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Publication numberUS6370420 B1
Publication typeGrant
Application numberUS 09/193,800
Publication dateApr 9, 2002
Filing dateNov 17, 1998
Priority dateNov 17, 1998
Fee statusLapsed
Publication number09193800, 193800, US 6370420 B1, US 6370420B1, US-B1-6370420, US6370420 B1, US6370420B1
InventorsMark Kraft
Original AssigneeMark Kraft
Export CitationBiBTeX, EndNote, RefMan
External Links: USPTO, USPTO Assignment, Espacenet
System and method for objectively verifying an internal disc disruption
US 6370420 B1
Abstract
A device is provided for diagnosing internal disc disruption in an intervertebral disc in a patient's spine. A needle is used for injecting a contrast media with increasing pressure into the nucleus pulposis of one of the patient's intervertebral discs suspected to be disrupted are provided. As the pressure of the contrast media in the patient's intervertebral disc is increased, a measurement of the pressure, photographic images of the patient's facial expressions, x-ray images of the patient's intervertebral disc are displayed simultaneously and in real time on a display. In addition, the patient's vocalizations are captured and broadcast by the display. A recorder for recording the images on the display and the vocalizations may also be provided.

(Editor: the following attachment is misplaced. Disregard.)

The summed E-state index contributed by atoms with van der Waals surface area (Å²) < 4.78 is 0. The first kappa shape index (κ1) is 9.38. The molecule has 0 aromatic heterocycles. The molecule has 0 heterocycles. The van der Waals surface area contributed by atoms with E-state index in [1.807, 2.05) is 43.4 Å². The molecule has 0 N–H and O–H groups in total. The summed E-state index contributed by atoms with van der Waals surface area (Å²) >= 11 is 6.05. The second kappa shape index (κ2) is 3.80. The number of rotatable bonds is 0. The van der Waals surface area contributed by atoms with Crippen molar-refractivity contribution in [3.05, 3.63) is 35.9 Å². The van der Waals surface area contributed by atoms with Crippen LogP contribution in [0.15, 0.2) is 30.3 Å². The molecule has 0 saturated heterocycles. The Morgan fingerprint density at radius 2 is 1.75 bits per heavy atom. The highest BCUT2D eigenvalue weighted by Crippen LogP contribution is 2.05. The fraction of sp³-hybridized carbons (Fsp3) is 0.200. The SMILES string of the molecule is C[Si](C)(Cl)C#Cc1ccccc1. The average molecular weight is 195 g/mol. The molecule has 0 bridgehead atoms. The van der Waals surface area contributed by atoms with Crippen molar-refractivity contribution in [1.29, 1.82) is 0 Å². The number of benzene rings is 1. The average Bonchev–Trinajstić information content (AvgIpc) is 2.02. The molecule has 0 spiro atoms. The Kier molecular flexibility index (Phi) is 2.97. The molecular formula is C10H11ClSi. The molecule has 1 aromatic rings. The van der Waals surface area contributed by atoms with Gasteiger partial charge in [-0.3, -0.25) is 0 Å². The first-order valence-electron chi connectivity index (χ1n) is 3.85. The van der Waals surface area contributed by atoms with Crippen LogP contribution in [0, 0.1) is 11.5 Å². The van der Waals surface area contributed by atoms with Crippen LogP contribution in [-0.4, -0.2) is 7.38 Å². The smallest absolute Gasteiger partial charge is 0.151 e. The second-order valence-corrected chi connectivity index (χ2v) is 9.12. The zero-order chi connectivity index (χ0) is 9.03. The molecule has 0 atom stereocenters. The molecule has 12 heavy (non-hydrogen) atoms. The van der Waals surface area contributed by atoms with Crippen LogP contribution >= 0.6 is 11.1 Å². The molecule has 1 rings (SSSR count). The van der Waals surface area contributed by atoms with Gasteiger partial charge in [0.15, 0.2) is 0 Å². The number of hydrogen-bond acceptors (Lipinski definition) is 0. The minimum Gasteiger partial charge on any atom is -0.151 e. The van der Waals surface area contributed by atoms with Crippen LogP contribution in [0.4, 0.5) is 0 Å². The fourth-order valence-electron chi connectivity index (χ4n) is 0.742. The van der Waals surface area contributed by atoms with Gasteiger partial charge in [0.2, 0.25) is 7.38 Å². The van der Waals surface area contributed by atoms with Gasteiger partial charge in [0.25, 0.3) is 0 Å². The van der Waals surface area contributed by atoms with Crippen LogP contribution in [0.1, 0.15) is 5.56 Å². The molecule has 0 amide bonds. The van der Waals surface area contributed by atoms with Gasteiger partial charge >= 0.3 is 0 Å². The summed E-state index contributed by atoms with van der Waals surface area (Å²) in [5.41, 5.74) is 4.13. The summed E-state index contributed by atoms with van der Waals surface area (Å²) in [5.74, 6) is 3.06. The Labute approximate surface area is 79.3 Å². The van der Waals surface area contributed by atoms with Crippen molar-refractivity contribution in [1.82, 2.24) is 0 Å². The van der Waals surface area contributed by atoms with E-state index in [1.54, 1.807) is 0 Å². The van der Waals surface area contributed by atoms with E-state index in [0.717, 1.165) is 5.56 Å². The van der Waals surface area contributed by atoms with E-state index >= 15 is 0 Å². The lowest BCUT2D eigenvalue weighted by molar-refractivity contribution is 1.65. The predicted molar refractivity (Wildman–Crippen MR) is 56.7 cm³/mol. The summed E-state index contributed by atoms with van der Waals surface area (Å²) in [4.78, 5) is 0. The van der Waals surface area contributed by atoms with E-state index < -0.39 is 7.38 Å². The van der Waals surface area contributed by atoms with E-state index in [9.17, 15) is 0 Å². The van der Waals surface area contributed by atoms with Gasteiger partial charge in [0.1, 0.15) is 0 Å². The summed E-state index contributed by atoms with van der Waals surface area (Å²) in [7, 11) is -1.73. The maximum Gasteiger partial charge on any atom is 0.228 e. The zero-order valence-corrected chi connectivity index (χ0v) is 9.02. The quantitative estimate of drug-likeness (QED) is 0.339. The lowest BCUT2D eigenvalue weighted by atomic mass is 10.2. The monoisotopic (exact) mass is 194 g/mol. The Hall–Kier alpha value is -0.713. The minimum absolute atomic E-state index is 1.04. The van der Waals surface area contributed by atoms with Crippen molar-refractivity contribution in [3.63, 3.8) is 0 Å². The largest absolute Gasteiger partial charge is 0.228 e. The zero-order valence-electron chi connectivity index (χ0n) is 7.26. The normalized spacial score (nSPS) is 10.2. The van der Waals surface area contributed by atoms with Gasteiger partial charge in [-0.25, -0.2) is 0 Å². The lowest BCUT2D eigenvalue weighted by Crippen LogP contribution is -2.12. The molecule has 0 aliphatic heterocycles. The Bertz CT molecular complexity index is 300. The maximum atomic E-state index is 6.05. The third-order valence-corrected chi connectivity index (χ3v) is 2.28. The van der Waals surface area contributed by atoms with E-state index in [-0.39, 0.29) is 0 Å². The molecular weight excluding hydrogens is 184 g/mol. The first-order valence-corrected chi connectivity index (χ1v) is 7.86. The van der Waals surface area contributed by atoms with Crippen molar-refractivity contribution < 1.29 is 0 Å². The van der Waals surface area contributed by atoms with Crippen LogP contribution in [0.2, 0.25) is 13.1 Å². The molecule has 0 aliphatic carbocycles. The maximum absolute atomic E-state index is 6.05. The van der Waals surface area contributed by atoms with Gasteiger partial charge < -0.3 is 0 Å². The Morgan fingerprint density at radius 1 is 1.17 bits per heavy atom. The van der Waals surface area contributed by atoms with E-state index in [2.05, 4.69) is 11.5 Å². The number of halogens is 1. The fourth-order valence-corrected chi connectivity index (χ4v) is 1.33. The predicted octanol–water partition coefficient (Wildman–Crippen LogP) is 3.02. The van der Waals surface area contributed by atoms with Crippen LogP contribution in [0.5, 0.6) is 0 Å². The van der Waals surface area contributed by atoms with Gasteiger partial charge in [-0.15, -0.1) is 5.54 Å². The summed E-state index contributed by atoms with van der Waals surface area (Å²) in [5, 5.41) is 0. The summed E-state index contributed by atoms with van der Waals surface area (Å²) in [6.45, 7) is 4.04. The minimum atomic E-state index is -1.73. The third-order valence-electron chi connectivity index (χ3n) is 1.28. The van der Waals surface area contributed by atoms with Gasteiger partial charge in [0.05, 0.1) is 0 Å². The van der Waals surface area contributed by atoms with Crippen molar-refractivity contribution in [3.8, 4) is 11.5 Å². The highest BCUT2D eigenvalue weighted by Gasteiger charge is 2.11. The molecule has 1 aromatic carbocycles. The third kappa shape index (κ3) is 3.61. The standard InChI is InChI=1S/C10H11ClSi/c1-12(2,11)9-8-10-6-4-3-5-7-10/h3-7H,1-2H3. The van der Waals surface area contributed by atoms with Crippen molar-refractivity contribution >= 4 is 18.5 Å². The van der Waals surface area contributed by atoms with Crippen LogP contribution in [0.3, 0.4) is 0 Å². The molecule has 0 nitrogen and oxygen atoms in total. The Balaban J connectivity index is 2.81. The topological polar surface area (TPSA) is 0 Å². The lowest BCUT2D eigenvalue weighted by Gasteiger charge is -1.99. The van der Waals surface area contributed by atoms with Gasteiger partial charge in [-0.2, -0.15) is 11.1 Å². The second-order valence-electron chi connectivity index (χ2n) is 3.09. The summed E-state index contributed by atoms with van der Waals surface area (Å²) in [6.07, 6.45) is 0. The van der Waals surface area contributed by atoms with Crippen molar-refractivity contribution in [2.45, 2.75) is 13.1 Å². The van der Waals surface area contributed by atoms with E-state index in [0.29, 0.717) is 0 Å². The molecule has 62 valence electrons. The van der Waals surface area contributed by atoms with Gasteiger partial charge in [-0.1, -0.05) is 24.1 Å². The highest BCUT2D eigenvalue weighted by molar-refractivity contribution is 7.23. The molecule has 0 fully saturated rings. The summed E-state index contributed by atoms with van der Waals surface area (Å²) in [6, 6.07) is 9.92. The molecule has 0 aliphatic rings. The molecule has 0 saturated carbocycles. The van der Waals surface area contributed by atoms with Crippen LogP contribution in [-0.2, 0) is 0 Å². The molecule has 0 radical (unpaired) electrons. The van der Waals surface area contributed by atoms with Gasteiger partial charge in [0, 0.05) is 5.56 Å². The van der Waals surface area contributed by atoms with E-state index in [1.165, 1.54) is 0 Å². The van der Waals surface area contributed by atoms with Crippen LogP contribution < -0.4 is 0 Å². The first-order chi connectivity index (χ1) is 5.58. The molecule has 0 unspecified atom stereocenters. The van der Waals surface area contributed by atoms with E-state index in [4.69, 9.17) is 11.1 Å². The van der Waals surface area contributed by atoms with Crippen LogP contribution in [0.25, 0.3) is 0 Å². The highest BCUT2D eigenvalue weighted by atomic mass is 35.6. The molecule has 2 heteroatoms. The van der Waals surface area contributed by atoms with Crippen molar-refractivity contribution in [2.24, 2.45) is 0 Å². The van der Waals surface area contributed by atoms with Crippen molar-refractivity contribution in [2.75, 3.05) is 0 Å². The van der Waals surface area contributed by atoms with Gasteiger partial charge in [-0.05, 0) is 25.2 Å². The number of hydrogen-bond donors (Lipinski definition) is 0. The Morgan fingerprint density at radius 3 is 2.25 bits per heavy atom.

Images(4)
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Claims(5)
I claim:
1. A device for diagnosing internal disc disruption in an intervertebral disc in a patient's spine comprising:
a needle for injecting a contrast media with increasing pressure into the nucleus pulposis of one of the patient's intervertebral discs suspected to be disrupted;
a display having a screen;
a speaker;
a pressure sensor for measuring the pressure of the contrast media during injection into the suspected intervertebral disc and transmitting said pressure measurements to said display;
a camera for capturing images of the patient's facial expression during said injection and transmitting said images to said display;
means for taking x-ray images of the suspected intervertebral disc and transmitting said x-ray images to said display during injection of said media under increasing pressure; and
a microphone for capturing the patient's vocalizations and transmitting said vocalizations to said speaker, said device simultaneously displaying at the display said pressure, x-ray images, facial expressions during injection of said media; and
a recorder to record said display and vocalizations to define an objective record concerning said suspected disc.
2. The device of claim 1 wherein the recorder is a video cassette recorder.